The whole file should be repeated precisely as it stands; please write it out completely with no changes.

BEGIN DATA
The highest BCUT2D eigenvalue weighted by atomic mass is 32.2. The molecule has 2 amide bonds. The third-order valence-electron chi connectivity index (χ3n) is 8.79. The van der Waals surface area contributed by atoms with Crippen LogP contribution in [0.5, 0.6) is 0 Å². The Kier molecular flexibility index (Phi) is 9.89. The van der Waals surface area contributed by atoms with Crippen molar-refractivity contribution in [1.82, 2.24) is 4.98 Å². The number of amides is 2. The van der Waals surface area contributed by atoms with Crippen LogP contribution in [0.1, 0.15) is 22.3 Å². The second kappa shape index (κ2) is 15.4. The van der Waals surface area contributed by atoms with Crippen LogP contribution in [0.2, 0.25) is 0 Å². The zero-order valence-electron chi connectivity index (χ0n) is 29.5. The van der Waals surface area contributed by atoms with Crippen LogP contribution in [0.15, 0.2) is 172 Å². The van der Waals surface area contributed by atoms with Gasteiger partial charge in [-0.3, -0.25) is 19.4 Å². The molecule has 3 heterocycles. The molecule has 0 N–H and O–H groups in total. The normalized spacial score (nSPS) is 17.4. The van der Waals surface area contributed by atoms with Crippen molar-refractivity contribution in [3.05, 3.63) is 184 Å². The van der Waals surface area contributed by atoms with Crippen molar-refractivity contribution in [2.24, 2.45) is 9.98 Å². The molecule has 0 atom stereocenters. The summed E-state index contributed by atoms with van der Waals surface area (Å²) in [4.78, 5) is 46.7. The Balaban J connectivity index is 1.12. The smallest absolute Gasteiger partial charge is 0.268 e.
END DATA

The highest BCUT2D eigenvalue weighted by atomic mass is 32.2. The molecule has 2 amide bonds. The third-order valence-electron chi connectivity index (χ3n) is 8.79. The van der Waals surface area contributed by atoms with Crippen LogP contribution in [0.5, 0.6) is 0 Å². The Kier molecular flexibility index (Phi) is 9.89. The van der Waals surface area contributed by atoms with Crippen molar-refractivity contribution in [1.82, 2.24) is 4.98 Å². The number of amides is 2. The van der Waals surface area contributed by atoms with Crippen LogP contribution in [0.1, 0.15) is 22.3 Å². The second kappa shape index (κ2) is 15.4. The van der Waals surface area contributed by atoms with Crippen LogP contribution in [0.2, 0.25) is 0 Å². The zero-order valence-electron chi connectivity index (χ0n) is 29.5. The van der Waals surface area contributed by atoms with Crippen LogP contribution in [0.15, 0.2) is 172 Å². The van der Waals surface area contributed by atoms with Gasteiger partial charge in [-0.3, -0.25) is 19.4 Å². The molecule has 3 heterocycles. The molecule has 0 N–H and O–H groups in total. The normalized spacial score (nSPS) is 17.4. The van der Waals surface area contributed by atoms with Crippen molar-refractivity contribution in [3.05, 3.63) is 184 Å². The van der Waals surface area contributed by atoms with Crippen molar-refractivity contribution in [2.24, 2.45) is 9.98 Å². The molecule has 0 atom stereocenters. The summed E-state index contributed by atoms with van der Waals surface area (Å²) in [4.78, 5) is 46.7. The Balaban J connectivity index is 1.12. The smallest absolute Gasteiger partial charge is 0.268 e.